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Opinion August 11, 2018

Sean Kelly
Pushing the limits of acceptable debate

In the immediate aftermath of Donald Trump’s election victory, many people sought to persuade themselves it wasn’t as dramatic a result as it seemed. If only a few thousand votes in a few forgettable states had gone the other way, they posited, …

Opinion August 11, 2018

Behrouz Boochani
Manus prison theory

Last week, my book No Friend But the Mountains: Writing From Manus Prison was finally released. It’s the product of five years living in exile on Manus Island, depicting the raw and unadulterated experience of incarceration in a remote …

Opinion August 4, 2018

Mike Carlton
Fairfax and Turnbull’s Potemkin village

All over Italy the oleanders are in summer bloom. Great galleries of pink, red and white flowers cascade through Rome’s Villa Borghese gardens, flourish high on the terraced streets above the Bay of Naples, march along the E90 autostrada from Palermo …

Opinion August 4, 2018

Sean Kelly
How Turnbull is stuck in reverse

After a brief period in which it seemed the only issue that mattered in federal politics was immigration – immigration and infrastructure, immigration and gangs, immigration and refugees, immigration and surrendering our sovereignty – this …

Topic July 28, 2018

Sean Kelly
Negative reinforcement for Super Saturday

We are in a period of barren, defensive politics. The byelections that take place today bring to an end a long campaign – it has been nine weeks since we learnt the date – and lines have been locked down. At an event in Tasmania this week …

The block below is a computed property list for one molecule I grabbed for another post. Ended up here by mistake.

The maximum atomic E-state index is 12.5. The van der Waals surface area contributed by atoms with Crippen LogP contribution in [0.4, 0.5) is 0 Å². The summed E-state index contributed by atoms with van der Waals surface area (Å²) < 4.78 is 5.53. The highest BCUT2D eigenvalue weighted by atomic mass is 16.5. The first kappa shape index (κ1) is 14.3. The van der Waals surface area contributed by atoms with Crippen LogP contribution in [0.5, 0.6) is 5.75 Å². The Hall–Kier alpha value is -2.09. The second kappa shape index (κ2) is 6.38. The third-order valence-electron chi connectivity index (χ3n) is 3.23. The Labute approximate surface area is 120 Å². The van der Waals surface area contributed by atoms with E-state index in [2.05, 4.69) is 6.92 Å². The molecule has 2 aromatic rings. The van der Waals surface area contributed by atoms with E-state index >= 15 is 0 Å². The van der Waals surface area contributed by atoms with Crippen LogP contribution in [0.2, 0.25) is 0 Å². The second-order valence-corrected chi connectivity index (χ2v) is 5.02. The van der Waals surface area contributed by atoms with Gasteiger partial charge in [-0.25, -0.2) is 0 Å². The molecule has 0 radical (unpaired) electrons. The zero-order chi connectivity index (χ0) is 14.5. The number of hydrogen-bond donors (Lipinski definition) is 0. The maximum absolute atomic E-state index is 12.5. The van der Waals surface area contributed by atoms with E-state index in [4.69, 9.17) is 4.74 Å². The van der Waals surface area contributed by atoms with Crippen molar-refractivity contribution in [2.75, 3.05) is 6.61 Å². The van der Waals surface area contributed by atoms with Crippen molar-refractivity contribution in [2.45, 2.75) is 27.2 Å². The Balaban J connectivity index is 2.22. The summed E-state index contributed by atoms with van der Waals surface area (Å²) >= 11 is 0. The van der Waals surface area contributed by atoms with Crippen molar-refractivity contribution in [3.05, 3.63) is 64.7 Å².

Opinion July 28, 2018

Gillian Triggs
Laa Chol and racist fear

We have seen it all before. Moral panic too often stimulates governments to adopt extreme and racially based responses to social problems. Victoria’s 19th-century gold rush led to an explosion in the state’s Chinese population. Forty thousand …

Opinion July 21, 2018

Guy Rundle
Socialism’s newfound popularity

They raised the roof in Queens, New York, a few Tuesdays ago, when Alexandria Ocasio-Cortez won. Not an election, simply a primary for the candidacy. But the seat’s safe, the opponent was an establishment Democrat heavy, and Ocasio-Cortez is a socialist …

paul bongiorno

Opinion July 7, 2018

Tony Abbott’s latest demolition job

Last Tuesday night, Tony Abbott was in his element. Surrounded by climate change sceptics and deniers he set about destroying Malcolm Turnbull’s signature energy policy. And he did so with panache, his opening line more a battle cry: “It takes …

Opinion June 30, 2018

Bases loaded for Frydenberg

Heartfelt efforts to persuade the government’s climate change deniers and coal champions to embrace the National Energy Guarantee (NEG) have failed spectacularly. But you may not have noticed because on the same day former Coalition leaders Tony …

Opinion June 23, 2018

Turnbull’s aspirational targets

It was John Howard’s favourite word and now Malcolm Turnbull has latched on to it like a drowning man lunging for a life raft. “We’re not mystified by [aspiration],” he said this week. “We recognise it, we embrace it.” Had …

editorial

Opinion August 11, 2018

Australians all let us rue Joyce

That is the problem with Joyce: the politics never elevates above the schoolyard. He is a child and he is indulged by a system built for childish men. The bell he complains of is the one that asks him to vote on legislations, the one that encourages him to do his job. Urges call to him but duty is not one of them. Politics as Joyce describes it is without responsibility.